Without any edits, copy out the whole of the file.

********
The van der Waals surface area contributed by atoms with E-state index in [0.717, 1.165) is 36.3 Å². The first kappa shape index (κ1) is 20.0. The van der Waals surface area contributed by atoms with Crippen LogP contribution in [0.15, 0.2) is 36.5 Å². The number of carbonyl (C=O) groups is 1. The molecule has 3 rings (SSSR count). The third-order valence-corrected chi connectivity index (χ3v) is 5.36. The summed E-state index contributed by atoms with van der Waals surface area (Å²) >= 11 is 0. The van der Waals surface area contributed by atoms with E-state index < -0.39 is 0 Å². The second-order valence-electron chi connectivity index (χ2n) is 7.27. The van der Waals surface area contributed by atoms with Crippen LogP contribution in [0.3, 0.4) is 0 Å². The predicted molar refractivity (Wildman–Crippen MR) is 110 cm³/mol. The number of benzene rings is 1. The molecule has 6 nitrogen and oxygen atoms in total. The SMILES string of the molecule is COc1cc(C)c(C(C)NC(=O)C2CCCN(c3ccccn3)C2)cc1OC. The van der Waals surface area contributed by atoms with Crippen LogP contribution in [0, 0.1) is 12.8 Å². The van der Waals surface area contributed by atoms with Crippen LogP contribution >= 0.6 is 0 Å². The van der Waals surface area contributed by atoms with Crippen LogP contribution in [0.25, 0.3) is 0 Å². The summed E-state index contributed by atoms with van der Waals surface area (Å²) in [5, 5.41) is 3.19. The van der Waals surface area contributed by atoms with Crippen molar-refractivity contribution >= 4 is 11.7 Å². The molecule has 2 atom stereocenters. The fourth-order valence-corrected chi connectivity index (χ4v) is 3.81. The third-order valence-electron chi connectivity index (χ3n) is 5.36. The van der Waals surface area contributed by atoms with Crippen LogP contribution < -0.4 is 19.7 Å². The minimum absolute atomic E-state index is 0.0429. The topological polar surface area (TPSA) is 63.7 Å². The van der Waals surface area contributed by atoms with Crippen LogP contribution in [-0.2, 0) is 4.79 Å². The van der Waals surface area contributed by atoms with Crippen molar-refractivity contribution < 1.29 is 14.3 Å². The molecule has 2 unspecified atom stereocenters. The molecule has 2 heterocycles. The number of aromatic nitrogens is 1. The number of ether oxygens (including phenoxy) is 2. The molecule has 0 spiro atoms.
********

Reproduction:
The van der Waals surface area contributed by atoms with E-state index in [0.717, 1.165) is 36.3 Å². The first kappa shape index (κ1) is 20.0. The van der Waals surface area contributed by atoms with Crippen LogP contribution in [0.15, 0.2) is 36.5 Å². The number of carbonyl (C=O) groups is 1. The molecule has 3 rings (SSSR count). The third-order valence-corrected chi connectivity index (χ3v) is 5.36. The summed E-state index contributed by atoms with van der Waals surface area (Å²) >= 11 is 0. The van der Waals surface area contributed by atoms with E-state index < -0.39 is 0 Å². The second-order valence-electron chi connectivity index (χ2n) is 7.27. The van der Waals surface area contributed by atoms with Crippen LogP contribution in [0.3, 0.4) is 0 Å². The predicted molar refractivity (Wildman–Crippen MR) is 110 cm³/mol. The number of benzene rings is 1. The molecule has 6 nitrogen and oxygen atoms in total. The SMILES string of the molecule is COc1cc(C)c(C(C)NC(=O)C2CCCN(c3ccccn3)C2)cc1OC. The van der Waals surface area contributed by atoms with Crippen LogP contribution in [0, 0.1) is 12.8 Å². The van der Waals surface area contributed by atoms with Crippen LogP contribution >= 0.6 is 0 Å². The van der Waals surface area contributed by atoms with Crippen LogP contribution in [0.25, 0.3) is 0 Å². The summed E-state index contributed by atoms with van der Waals surface area (Å²) in [5, 5.41) is 3.19. The van der Waals surface area contributed by atoms with Crippen molar-refractivity contribution >= 4 is 11.7 Å². The molecule has 2 atom stereocenters. The fourth-order valence-corrected chi connectivity index (χ4v) is 3.81. The third-order valence-electron chi connectivity index (χ3n) is 5.36. The van der Waals surface area contributed by atoms with Crippen LogP contribution < -0.4 is 19.7 Å². The minimum absolute atomic E-state index is 0.0429. The topological polar surface area (TPSA) is 63.7 Å². The van der Waals surface area contributed by atoms with Crippen LogP contribution in [-0.2, 0) is 4.79 Å². The van der Waals surface area contributed by atoms with Crippen molar-refractivity contribution < 1.29 is 14.3 Å². The molecule has 2 unspecified atom stereocenters. The molecule has 2 heterocycles. The number of aromatic nitrogens is 1. The number of ether oxygens (including phenoxy) is 2. The molecule has 0 spiro atoms.